Heavy is the head that wears the crown. For years, we’ve touted Marnus Labuschagne as Australian cricket’s next big thing, but living in the shadows of Smith and co is no mean feat. The notorious upstarts and setbacks that have littered Labuschagne’s career have been well documented. From his stunning short-leg catch that marked a triumphant arrival on the big stage to a long struggle for selection security, Labuschagne has seen a lot in a short period. But on the fifth day of August test match in 2019, the hard-nosed batsman won the hearts of Australians around the globe. A gutsy 59 run performance, the best of all Aussie batsmen on the day salvaged a draw for his team, not bad considering he wasn’t originally destined for the crease.
In the 12 months that have passed, Marnus Labuschagne has become more than just a replacement, a ring-in for a depleted test side. After years of the living on the outskirts of the national team, the right-hander is now officially Australia’s best batsmen, a title forged in the fires of battle. Not that you’d know it.
The reserved Queenslander is taking success in his stride, working hard to maintain a normal 26-year-old’s life. Despite getting married in 2017, the test star still shares a house with two close mates, a set-up that Labuschagne says has helped him stay humble and at peace, despite the recent global uncertainty.
“It’s been a challenge in some parts, but we’re lucky in Queensland and I’m lucky I’ve got a nice full household,” Labuschagne tells Man of Many. “They’ve been awesome. It’s been so much fun having people around. I think that’s one thing that would have been really tough for me over this time, would be not being able to see people. So to have them around and in the house has been a real privilege.”
While it’s no surprise to hear the household has been playing a fair amount of backyard cricket, Labuschagne admits these games are a little different than the ones most Aussies would be used to. In fact, playing a friendly game with Australia’s best test player can be anything but. “We actually have an iPad set up for DRS cameras, with fielders bags as catchers,” he jokes. “Yeah, and they get competitive. Talk about blow-ups, there have been some huge garage cricket dust-ups. Poor umpiring decisions. They really test the friendships, that’s for sure.”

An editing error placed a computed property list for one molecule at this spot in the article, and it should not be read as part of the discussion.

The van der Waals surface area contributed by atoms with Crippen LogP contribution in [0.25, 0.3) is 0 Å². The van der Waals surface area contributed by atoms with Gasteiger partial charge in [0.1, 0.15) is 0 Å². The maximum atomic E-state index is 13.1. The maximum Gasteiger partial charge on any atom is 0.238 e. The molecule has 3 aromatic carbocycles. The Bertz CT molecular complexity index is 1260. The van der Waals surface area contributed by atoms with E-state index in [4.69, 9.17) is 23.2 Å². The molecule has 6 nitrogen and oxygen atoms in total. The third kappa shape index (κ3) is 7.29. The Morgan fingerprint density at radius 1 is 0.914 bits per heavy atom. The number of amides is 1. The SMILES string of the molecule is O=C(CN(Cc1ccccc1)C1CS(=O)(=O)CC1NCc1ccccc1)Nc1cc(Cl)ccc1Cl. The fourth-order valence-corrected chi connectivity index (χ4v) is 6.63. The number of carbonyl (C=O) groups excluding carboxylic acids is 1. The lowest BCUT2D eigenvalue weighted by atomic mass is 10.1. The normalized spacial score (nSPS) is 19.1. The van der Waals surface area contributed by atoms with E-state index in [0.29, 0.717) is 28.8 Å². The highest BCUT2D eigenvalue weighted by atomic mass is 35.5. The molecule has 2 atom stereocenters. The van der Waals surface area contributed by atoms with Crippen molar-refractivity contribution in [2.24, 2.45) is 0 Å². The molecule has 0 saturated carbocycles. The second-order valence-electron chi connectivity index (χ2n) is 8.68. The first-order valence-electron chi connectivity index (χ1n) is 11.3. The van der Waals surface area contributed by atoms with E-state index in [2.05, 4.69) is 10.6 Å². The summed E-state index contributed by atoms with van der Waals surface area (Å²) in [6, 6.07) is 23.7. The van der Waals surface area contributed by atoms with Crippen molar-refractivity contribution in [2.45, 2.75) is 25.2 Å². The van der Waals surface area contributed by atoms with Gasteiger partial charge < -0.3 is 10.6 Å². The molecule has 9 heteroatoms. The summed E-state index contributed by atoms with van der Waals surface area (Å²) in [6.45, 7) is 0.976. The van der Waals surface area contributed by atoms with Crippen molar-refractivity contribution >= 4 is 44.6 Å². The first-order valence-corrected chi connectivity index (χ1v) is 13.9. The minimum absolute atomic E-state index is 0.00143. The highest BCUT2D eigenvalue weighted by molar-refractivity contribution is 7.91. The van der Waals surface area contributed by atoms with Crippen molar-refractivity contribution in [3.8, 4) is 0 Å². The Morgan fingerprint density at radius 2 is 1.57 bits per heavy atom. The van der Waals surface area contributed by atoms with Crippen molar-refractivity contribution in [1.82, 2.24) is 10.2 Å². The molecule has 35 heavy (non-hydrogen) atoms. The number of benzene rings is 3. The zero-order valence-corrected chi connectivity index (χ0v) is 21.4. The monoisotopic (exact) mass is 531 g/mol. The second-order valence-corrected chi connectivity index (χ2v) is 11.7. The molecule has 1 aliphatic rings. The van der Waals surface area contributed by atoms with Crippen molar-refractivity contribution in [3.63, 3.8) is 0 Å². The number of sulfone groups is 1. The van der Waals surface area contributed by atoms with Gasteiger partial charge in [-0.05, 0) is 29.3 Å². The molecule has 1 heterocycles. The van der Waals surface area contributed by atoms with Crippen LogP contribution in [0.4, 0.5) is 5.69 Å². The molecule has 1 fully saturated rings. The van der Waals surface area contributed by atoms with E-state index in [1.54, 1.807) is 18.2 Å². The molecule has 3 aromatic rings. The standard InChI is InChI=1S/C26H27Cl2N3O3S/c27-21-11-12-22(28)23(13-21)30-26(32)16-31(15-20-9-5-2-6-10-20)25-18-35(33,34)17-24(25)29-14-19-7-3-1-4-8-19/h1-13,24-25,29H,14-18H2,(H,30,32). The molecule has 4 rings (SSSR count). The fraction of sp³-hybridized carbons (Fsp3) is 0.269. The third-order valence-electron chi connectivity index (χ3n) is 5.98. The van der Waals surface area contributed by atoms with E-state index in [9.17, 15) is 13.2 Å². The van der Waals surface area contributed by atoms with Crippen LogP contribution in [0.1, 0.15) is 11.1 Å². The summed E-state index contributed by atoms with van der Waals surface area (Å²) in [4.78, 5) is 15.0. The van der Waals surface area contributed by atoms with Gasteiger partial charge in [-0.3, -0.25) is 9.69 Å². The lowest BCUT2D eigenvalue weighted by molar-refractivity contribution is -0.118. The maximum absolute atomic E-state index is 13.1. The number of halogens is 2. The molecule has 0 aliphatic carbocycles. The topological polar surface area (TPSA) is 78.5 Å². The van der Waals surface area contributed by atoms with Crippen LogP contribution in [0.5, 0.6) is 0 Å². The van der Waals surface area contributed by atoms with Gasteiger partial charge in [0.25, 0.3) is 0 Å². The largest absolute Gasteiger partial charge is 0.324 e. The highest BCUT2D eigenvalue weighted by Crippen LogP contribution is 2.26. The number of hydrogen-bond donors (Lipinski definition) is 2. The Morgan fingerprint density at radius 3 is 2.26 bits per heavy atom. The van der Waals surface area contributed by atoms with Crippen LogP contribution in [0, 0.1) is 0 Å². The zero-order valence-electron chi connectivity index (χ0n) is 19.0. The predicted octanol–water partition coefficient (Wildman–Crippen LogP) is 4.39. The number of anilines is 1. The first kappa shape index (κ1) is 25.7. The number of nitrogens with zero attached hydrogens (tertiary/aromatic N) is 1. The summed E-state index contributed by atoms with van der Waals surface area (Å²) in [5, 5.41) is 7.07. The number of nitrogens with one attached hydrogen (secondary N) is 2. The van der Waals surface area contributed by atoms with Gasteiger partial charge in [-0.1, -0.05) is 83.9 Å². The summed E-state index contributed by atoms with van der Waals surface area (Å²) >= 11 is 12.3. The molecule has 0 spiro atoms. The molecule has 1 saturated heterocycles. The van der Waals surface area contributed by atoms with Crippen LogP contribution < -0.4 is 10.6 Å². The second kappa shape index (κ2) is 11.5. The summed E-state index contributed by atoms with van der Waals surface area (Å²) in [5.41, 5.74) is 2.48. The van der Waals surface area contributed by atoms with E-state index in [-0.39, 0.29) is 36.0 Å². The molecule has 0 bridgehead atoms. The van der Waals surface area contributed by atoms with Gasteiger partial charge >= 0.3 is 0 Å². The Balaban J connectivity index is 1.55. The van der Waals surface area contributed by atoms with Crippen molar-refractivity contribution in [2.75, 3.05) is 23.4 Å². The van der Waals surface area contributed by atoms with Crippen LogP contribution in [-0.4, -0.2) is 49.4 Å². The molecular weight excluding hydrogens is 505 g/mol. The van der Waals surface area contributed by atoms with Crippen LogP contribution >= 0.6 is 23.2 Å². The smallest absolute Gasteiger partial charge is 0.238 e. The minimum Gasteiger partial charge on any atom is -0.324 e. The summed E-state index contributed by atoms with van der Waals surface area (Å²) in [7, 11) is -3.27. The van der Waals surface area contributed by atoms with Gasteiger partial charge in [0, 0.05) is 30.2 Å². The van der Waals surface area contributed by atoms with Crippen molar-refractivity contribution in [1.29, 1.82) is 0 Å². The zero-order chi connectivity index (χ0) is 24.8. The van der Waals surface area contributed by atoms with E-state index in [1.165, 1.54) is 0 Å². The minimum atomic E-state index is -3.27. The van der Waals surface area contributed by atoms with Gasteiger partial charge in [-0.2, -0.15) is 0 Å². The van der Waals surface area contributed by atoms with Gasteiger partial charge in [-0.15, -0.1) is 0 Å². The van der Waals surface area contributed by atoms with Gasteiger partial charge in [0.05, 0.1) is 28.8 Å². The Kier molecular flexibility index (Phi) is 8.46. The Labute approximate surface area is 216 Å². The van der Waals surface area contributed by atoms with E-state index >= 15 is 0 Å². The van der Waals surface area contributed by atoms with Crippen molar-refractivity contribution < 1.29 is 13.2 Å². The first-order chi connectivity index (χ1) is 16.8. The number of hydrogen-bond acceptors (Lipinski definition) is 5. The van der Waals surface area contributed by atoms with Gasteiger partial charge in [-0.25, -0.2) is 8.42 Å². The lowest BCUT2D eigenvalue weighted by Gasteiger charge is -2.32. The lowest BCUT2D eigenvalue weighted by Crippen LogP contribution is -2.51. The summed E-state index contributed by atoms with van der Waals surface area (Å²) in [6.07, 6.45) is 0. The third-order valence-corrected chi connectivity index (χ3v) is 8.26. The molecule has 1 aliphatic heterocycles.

But with the easing of restrictions comes slightly more freedom, albeit without a chance to travel. Being a Queenslander, Labuschagne was unable to join his interstate teammates for training, meaning he spent much of his post-isolation period with the local side, which he acknowledges has been a welcomed change of scenery. “With our state, training didn’t get affected too much. We’re in a position where we have been able to be out on turf wickets, out in the centre training and playing. Obviously, it’s not so lucky for the guys in Victoria and New South Wales that have been under more restrictions, but that’s at least where we sit.” It’s a big change from the hours of backyard cricket and home sessions the Aussie number 3 has been engaging in. “You get your home gym stuff set up so you can go and train out of your house and stuff like that. So that’s sort of the things I did at the start just to make sure that no matter what happened, I was ready to go and making sure I’m ticking over,” he says.
The Aussie star admits that the return to normality was swift, however. Just weeks after hitting to the training track, Labuschagne and the rest of the international squad entered a team-imposed bubble, which saw them quarantine for two weeks before heading over to the UK for the upcoming series.
On Being the Future of Aussie Cricket
It’s been a long time coming, for Australia and Labuschagne. His tenure as the “future of Aussie cricket” is one he begrudgingly accepts. “I think I’m just lucky I fell in love with the game at such a young age and that I was very set on what I wanted to do since I was two or three,” he says. “I don’t know if that’s normal. I’m by no means normal, but I think it is a very satisfying thing to know what your passion and what you want to do with your life.”